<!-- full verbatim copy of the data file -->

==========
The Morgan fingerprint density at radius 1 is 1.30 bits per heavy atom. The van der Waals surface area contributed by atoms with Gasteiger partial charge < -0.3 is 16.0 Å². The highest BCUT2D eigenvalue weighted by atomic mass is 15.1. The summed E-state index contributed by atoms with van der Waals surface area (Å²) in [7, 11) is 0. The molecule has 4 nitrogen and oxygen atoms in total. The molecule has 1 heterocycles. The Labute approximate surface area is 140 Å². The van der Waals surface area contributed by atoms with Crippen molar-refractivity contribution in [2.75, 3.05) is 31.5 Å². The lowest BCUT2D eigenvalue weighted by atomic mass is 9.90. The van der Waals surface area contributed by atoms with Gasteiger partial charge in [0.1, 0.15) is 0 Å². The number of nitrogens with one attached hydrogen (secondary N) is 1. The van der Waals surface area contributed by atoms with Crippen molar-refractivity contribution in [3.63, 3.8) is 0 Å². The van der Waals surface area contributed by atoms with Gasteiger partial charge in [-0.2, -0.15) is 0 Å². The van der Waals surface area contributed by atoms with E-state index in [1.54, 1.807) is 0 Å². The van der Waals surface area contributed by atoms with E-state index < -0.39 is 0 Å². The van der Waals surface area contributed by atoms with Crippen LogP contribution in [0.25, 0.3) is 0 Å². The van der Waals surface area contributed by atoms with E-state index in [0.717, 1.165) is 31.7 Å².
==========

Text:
The Morgan fingerprint density at radius 1 is 1.30 bits per heavy atom. The van der Waals surface area contributed by atoms with Gasteiger partial charge < -0.3 is 16.0 Å². The highest BCUT2D eigenvalue weighted by atomic mass is 15.1. The summed E-state index contributed by atoms with van der Waals surface area (Å²) in [7, 11) is 0. The molecule has 4 nitrogen and oxygen atoms in total. The molecule has 1 heterocycles. The Labute approximate surface area is 140 Å². The van der Waals surface area contributed by atoms with Crippen molar-refractivity contribution in [2.75, 3.05) is 31.5 Å². The lowest BCUT2D eigenvalue weighted by atomic mass is 9.90. The van der Waals surface area contributed by atoms with Gasteiger partial charge in [0.1, 0.15) is 0 Å². The number of nitrogens with one attached hydrogen (secondary N) is 1. The van der Waals surface area contributed by atoms with Crippen molar-refractivity contribution in [3.63, 3.8) is 0 Å². The van der Waals surface area contributed by atoms with Gasteiger partial charge in [-0.2, -0.15) is 0 Å². The van der Waals surface area contributed by atoms with E-state index in [1.54, 1.807) is 0 Å². The van der Waals surface area contributed by atoms with E-state index < -0.39 is 0 Å². The van der Waals surface area contributed by atoms with Crippen LogP contribution in [0.25, 0.3) is 0 Å². The van der Waals surface area contributed by atoms with E-state index in [0.717, 1.165) is 31.7 Å².